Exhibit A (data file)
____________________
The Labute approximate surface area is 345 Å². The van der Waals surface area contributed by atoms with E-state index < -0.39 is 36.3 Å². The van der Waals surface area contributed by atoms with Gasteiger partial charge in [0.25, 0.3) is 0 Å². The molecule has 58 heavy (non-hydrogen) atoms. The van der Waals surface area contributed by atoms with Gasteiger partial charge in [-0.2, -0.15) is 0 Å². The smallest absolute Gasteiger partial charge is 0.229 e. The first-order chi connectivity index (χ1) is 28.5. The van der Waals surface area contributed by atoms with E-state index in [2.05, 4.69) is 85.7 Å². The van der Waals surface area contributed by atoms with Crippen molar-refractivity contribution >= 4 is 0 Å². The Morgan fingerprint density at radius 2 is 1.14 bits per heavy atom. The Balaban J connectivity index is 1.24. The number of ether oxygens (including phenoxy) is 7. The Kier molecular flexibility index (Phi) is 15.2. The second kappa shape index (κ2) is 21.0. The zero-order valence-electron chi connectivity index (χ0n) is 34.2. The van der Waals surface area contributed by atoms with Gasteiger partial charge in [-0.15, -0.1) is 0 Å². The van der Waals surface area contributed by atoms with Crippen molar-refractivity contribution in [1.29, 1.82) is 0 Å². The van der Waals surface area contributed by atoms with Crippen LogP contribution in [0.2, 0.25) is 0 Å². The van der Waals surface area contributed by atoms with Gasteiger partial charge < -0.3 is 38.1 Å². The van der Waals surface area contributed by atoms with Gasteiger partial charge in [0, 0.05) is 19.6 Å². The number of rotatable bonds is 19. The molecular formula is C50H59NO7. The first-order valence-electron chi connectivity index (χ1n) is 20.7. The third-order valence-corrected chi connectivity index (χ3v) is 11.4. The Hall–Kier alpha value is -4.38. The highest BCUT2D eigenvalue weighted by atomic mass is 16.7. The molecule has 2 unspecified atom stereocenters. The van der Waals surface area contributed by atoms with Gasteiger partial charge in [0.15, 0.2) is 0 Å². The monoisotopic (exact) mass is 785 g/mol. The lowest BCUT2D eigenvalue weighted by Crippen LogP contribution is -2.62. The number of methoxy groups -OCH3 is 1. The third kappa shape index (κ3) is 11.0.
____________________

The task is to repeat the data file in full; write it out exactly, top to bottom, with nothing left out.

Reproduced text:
The Labute approximate surface area is 345 Å². The van der Waals surface area contributed by atoms with E-state index < -0.39 is 36.3 Å². The van der Waals surface area contributed by atoms with Gasteiger partial charge in [0.25, 0.3) is 0 Å². The molecule has 58 heavy (non-hydrogen) atoms. The van der Waals surface area contributed by atoms with Gasteiger partial charge in [-0.2, -0.15) is 0 Å². The smallest absolute Gasteiger partial charge is 0.229 e. The first-order chi connectivity index (χ1) is 28.5. The van der Waals surface area contributed by atoms with E-state index in [2.05, 4.69) is 85.7 Å². The van der Waals surface area contributed by atoms with Crippen molar-refractivity contribution >= 4 is 0 Å². The Morgan fingerprint density at radius 2 is 1.14 bits per heavy atom. The Balaban J connectivity index is 1.24. The number of ether oxygens (including phenoxy) is 7. The Kier molecular flexibility index (Phi) is 15.2. The second kappa shape index (κ2) is 21.0. The zero-order valence-electron chi connectivity index (χ0n) is 34.2. The van der Waals surface area contributed by atoms with Gasteiger partial charge in [-0.15, -0.1) is 0 Å². The van der Waals surface area contributed by atoms with Crippen molar-refractivity contribution in [1.29, 1.82) is 0 Å². The van der Waals surface area contributed by atoms with Crippen LogP contribution in [0.2, 0.25) is 0 Å². The van der Waals surface area contributed by atoms with Gasteiger partial charge < -0.3 is 38.1 Å². The van der Waals surface area contributed by atoms with Gasteiger partial charge in [0, 0.05) is 19.6 Å². The number of rotatable bonds is 19. The molecular formula is C50H59NO7. The first-order valence-electron chi connectivity index (χ1n) is 20.7. The third-order valence-corrected chi connectivity index (χ3v) is 11.4. The Hall–Kier alpha value is -4.38. The highest BCUT2D eigenvalue weighted by atomic mass is 16.7. The molecule has 2 unspecified atom stereocenters. The van der Waals surface area contributed by atoms with Gasteiger partial charge in [0.15, 0.2) is 0 Å². The monoisotopic (exact) mass is 785 g/mol. The lowest BCUT2D eigenvalue weighted by Crippen LogP contribution is -2.62. The number of methoxy groups -OCH3 is 1. The third kappa shape index (κ3) is 11.0.